Three Georgetown alumnae shared their stories of breaking gender barriers in college at the opening of the Georgetown Women Alliance’s “Women on the Walls” photography exhibit March 14.
Georgetown became fully co-ed in 1969, when the College of Arts and Sciences became the last of Georgetown’s undergraduate colleges to admit women. GWA is a collective of staff, faculty, students and alumni for professional training and collaboration around women and leadership, and curated the exhibit, which depicts 12 portraits of women from Georgetown’s history, each with captions sharing their stories.
Held in Hoya Court, the “Women on the Walls” exhibit opening included remarks from three women who were featured in the exhibit. The university’s first female provost Dorothy Brown, Artrice Valentine Bader (GRD ’66), the first Georgetown student to receive a Ph.D. in biology, and The Hoya’s first female editor-in-chief Bernadette Savard Tramm (CAS ’73) returned to campus for the event.
C.C. Borzilleri (COL ’19) led the project to memorialize the legacies of Georgetown women as part of her GWA fellowship, which connects undergraduate and graduate students with mentors and networking opportunities within the GWA. The exhibit’s opening comes two years after a collaborative effort from Borzilleri and the GWA that included archival research on the women whose portraits are featured in the exhibit.
Brown joined Georgetown’s history department in 1966 as the department’s only female faculty member. Brown told the audience she participated in the vote admitting women to the College in her first year.
Brown filled numerous roles at Georgetown, including director of the American studies program and chair of the department of history.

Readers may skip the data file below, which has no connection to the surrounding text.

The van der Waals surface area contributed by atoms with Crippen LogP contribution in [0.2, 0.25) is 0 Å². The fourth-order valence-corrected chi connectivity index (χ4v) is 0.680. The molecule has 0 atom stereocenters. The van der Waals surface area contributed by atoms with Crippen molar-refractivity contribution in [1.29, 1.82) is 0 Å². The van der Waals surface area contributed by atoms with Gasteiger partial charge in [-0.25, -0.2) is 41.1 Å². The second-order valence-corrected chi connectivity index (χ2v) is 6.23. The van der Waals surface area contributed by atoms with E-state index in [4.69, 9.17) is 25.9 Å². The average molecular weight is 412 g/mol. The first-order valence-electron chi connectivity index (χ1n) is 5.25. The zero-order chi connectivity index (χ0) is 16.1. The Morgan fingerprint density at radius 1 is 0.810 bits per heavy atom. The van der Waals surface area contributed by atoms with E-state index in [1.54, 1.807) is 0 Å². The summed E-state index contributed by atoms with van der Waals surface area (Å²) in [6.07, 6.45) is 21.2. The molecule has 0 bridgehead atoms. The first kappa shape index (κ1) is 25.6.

Georgetown’s Jesuit values helped women become incorporated in the college’s student body, Brown said at the event
“The Jesuits turned out to be very supportive of women, I found, and colleagues did. When I left, women were 39 percent of the faculty, and I’m sure it’s been growing ever since,” Brown said.
Brown left Georgetown in 2001, and women currently make up 50.5 percent of the university’s faculty.
Before the university became fully co-ed, Bader was a pioneer for male and female Georgetown students alike. She began graduate school in 1963 and was the first student of any gender to earn a doctorate in biology at Georgetown.
Bader’s time at Georgetown came in the middle of her career at the National Institute of Health, where she worked at the National Cancer Institute.
“I spent 32 years at the NIH split between research, which was always my first love, and health-science administration,” Bader said at the opening.
Tramm, a member of the College’s inaugural class of women, became editor-in-chief of The Hoya in 1972. Tramm’s time at The Hoya spanned tumultuous political moments for the country that often coalesced in Washington, D.C., giving student reporters the chance to address major stories, according to Tramm.
“The challenges were really more how to cover and personalize some of the major events that were sweeping across the country in those years,” Tramm said in an interview with The Hoya. “There were a lot of other forces converging, with the women’s lib movement and the anti-war movement, and there was a great feeling of students being empowered to really drive change.”
Exhibits like “Women on the Walls” are part of GWA’s ongoing efforts to create programming regarding women and gender on campus, according to Lauren Mullins, GWA communications co-chair.
“In addition to giving Hoyas a chance to learn about some of the most unique and accomplished women in Georgetown’s history, it also demonstrates the opportunities students have to effect real change on campus,” Mullins wrote in an email to The Hoya.
“Women on the Walls” is an example of how the GWA Student Fellowship Program helps students convert ideas into action by connecting them with relevant leadership, project and initiatives, according to Mullins.
“C.C. saw a chance to make a difference, and GWA provided her with the space and resources to make it happen. We could not be more proud of her hard work,” Mullins wrote.
Borzilleri worked hard to ensure that the stories picked for the exhibit reflected the diversity of Georgetown female students, she said at the exhibit’s opening.
“Having strong female role models is incredibly important for women at Georgetown, and one of the goals of this exhibit was to ensure that we all had people to look at and to be inspired by for their incredible accomplishments,” Borzilleri said.